'Because I have a disability, I was always told 'it will be fine you do not need to worry, you are going to be at home, you can’t look after yourself, you can’t look after anyone else'.'
Lyla Asif, 26, has cerebral palsy - which means that sometimes her speech is slurred and the muscles in her leg can be tighter than neccesary, causing her to walk with a limp.
She has been working with Fixers to change the attitudes of people in the south Asian community towards disability and illness.
She told her story on ITV News Calendar on December 7th.
'This is a controversial subject, but the way I look at it is, it needs to be talked about and that’s what I’m doing,' says Lyla.
'With the help of Fixers, I’ve made a film and it’s a mixture of two things, personal experience and the story of Aladdin.'
You can watch Lyla's film here.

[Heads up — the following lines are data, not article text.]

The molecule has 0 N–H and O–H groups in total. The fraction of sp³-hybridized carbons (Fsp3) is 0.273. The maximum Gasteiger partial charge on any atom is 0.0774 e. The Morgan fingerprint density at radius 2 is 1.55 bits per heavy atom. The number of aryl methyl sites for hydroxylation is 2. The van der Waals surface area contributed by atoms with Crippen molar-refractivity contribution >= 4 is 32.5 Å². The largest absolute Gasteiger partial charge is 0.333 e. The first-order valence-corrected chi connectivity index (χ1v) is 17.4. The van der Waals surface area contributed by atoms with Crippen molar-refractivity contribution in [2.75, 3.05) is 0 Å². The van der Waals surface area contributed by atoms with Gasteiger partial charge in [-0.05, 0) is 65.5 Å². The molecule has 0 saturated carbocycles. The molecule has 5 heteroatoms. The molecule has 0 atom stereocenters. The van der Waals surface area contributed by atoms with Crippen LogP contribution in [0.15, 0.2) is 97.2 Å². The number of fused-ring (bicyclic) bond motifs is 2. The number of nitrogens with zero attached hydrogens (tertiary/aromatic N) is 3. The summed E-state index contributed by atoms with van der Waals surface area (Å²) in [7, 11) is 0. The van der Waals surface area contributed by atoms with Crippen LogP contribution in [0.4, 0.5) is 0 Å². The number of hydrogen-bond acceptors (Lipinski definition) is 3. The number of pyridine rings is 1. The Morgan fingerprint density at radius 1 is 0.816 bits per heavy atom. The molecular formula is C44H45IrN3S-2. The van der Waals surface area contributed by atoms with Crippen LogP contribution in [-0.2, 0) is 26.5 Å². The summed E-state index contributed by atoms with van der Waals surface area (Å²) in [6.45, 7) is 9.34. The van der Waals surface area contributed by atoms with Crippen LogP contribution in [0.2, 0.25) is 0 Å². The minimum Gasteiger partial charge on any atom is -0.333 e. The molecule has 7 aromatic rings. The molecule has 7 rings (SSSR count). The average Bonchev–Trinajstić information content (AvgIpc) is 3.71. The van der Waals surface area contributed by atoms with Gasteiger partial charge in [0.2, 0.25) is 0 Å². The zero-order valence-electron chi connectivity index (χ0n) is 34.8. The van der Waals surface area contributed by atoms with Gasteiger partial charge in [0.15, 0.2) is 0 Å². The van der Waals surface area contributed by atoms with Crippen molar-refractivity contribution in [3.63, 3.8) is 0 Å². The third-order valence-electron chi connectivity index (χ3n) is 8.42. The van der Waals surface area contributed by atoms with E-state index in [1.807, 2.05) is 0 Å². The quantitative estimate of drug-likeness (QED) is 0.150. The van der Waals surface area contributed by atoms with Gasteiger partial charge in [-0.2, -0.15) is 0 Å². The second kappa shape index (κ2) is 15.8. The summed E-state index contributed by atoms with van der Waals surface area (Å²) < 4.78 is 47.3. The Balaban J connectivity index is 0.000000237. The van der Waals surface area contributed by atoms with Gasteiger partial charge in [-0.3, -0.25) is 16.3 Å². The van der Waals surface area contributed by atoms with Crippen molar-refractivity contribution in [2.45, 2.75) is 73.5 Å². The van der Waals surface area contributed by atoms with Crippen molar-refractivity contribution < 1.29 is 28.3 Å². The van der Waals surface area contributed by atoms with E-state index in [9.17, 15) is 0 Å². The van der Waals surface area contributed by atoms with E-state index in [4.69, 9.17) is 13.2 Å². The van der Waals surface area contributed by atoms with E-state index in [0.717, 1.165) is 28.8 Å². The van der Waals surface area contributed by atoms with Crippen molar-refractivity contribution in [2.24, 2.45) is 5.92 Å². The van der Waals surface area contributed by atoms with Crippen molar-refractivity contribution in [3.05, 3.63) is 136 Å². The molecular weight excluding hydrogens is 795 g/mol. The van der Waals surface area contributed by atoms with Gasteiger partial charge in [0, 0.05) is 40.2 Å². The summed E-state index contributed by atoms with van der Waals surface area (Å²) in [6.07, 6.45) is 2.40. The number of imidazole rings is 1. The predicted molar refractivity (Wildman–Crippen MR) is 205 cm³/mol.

'I think it’s a generational thing as much as a community thing,' Lyla adds.
'My immediate family, my mum, my brother and my dad, have been really wonderful. The younger people in the south Asian community I think are warming up to it.'
During her campaign Lyla showed her film to two people from the south Asian community who are involved in disability activism.
Parmi Dheensa from Include Me TOO says: 'I can relate to what you are saying, people have actually shared that. I think when it comes to young disabled women they have a lot more barriers.'
Aqila Choudry MBE from Love in Care adds: 'People who are over 50 plus, especially ladies, may have some engrained attitudes towards disability. Anyone from a younger age group, and people of your age group, are more aware.'
Lyla concludes: 'I feel optimistic that the south Asian community is changing their attitude now.
'People my age are growing up and they are challenging attitudes because of their parents and grandparents.
'I feel really empowered to do what I‘m doing and I've had a lot of people pushing me and saying 'we need to hear what you think'.'
To find other resources on this topic, and watch Fixers films, click on the image below.